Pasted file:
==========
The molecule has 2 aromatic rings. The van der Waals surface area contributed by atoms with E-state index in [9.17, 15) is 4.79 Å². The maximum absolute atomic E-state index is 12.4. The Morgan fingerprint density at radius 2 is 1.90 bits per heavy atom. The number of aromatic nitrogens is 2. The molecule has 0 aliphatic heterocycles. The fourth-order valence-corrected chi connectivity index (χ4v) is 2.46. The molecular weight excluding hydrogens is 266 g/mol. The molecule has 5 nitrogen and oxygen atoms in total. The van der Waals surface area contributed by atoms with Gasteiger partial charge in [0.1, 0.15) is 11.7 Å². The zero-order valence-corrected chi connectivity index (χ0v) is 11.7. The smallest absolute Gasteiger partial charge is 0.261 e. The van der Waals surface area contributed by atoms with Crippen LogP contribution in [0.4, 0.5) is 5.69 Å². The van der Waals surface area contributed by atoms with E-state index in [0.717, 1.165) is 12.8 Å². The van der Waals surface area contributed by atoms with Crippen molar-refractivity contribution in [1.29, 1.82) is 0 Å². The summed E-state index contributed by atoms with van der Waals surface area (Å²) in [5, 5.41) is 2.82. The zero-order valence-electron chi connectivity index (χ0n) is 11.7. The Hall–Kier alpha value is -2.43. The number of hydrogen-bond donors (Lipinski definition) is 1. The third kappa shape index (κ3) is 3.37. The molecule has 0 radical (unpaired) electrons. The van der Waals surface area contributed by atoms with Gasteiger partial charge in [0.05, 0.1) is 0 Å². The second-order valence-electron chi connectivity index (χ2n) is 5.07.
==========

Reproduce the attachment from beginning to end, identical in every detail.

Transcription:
The molecule has 2 aromatic rings. The van der Waals surface area contributed by atoms with E-state index in [9.17, 15) is 4.79 Å². The maximum absolute atomic E-state index is 12.4. The Morgan fingerprint density at radius 2 is 1.90 bits per heavy atom. The number of aromatic nitrogens is 2. The molecule has 0 aliphatic heterocycles. The fourth-order valence-corrected chi connectivity index (χ4v) is 2.46. The molecular weight excluding hydrogens is 266 g/mol. The molecule has 5 nitrogen and oxygen atoms in total. The van der Waals surface area contributed by atoms with Gasteiger partial charge in [0.1, 0.15) is 11.7 Å². The zero-order valence-corrected chi connectivity index (χ0v) is 11.7. The smallest absolute Gasteiger partial charge is 0.261 e. The van der Waals surface area contributed by atoms with Crippen LogP contribution in [0.4, 0.5) is 5.69 Å². The van der Waals surface area contributed by atoms with E-state index in [0.717, 1.165) is 12.8 Å². The van der Waals surface area contributed by atoms with Crippen molar-refractivity contribution in [1.29, 1.82) is 0 Å². The summed E-state index contributed by atoms with van der Waals surface area (Å²) in [5, 5.41) is 2.82. The zero-order valence-electron chi connectivity index (χ0n) is 11.7. The Hall–Kier alpha value is -2.43. The number of hydrogen-bond donors (Lipinski definition) is 1. The third kappa shape index (κ3) is 3.37. The molecule has 0 radical (unpaired) electrons. The van der Waals surface area contributed by atoms with Gasteiger partial charge in [0.05, 0.1) is 0 Å². The second-order valence-electron chi connectivity index (χ2n) is 5.07.